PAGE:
New Findings Avoid Stenting Procedures When Treating Renal Artery Stenosis
Bethesda, MD - A commonly used stenting procedure to treat plaque build-up in the renal artery appears to offer no significant improvement when added to medication-based therapy, according to results from a National Institutes of Health-funded study. The narrowing and hardening of one or both renal arteries, known as renal artery stenosis, occurs in 1 to 5 percent of people who have high blood pressure, or hypertension.
The findings were presented at the American Heart Association (AHA) 2013 Scientific Sessions in Dallas today and appeared concurrently in the New England Journal of Medicine.
Renal artery stenosis can lead to conditions such as chronic kidney disease and can appear alongside conditions including coronary artery disease. Effective treatment of renal artery stenosis can improve blood pressure control, stabilize kidney function, and reduce incidence of serious cardiovascular events.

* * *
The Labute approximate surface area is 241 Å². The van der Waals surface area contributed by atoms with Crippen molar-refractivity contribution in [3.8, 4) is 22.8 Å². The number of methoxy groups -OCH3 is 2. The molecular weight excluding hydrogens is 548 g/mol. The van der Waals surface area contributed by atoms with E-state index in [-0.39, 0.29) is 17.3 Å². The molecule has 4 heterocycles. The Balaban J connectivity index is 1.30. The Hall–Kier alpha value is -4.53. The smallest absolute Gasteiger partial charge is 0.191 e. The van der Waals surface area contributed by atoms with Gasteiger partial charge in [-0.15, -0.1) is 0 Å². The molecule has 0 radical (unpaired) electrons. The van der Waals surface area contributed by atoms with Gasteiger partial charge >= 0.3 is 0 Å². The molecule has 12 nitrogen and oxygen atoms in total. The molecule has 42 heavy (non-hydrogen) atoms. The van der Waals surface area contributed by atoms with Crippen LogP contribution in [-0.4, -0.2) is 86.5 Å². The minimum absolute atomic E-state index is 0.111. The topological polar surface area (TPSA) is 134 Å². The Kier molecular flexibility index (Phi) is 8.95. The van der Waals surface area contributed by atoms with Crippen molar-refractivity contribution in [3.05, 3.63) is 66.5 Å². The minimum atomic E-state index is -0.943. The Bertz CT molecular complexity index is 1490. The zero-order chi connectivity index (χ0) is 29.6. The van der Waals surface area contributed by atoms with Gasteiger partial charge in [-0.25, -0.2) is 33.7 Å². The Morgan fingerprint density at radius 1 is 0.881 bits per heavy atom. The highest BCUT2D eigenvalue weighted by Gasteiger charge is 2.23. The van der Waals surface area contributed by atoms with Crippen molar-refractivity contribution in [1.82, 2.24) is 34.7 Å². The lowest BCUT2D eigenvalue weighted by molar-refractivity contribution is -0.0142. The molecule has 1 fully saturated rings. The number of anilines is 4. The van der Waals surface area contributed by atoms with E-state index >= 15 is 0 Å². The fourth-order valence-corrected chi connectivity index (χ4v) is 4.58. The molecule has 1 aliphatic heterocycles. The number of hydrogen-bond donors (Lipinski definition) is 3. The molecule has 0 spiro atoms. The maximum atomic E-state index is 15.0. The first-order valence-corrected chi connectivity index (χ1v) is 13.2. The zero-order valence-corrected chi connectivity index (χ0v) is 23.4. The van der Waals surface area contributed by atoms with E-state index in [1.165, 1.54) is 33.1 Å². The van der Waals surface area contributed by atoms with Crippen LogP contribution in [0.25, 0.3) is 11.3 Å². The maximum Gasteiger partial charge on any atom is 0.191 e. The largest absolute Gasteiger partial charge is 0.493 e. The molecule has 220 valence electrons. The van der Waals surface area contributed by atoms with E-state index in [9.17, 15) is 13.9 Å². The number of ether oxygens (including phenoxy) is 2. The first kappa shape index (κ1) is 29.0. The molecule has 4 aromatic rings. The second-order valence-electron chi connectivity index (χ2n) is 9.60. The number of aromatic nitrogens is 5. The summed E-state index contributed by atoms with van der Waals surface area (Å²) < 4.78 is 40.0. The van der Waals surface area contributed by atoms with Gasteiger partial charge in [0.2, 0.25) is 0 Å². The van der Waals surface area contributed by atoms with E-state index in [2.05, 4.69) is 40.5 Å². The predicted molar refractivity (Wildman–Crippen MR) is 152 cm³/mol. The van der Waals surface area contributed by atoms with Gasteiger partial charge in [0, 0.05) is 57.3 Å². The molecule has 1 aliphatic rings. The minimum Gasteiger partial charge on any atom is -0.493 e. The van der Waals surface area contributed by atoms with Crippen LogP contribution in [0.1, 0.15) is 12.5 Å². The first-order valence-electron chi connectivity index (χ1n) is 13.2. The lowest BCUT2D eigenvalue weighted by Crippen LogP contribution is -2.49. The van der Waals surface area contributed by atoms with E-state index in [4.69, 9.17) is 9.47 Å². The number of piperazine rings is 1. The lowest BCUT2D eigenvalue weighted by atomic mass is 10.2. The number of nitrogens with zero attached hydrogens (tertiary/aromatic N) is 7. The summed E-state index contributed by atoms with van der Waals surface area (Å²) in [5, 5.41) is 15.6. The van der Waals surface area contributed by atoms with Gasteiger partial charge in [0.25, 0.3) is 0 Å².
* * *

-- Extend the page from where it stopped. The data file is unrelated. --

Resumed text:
"Demonstrating the ineffectiveness of certain medical procedures can be as valuable as proving the effectiveness of treatment techniques," said Dr. Michael Lauer, director of the Division of Cardiovascular Sciences in the National Heart, Lung, and Blood Institute, which supported the study. "The findings from this study could help change clinical practice by encouraging health care providers to avoid unnecessary stenting procedures when treating renal artery stenosis."
According to the study’s researchers, between 1996 and 2000, there was a 364 percent jump in renal artery stenting procedures for Medicare beneficiaries. The procedure involves inserting a metal mesh tube into an artery to open the clogged passageway. An estimated 78 million Americans have hypertension, according to the AHA, and as many as 3.9 million people in the United States may have renal artery stenosis. Continue>
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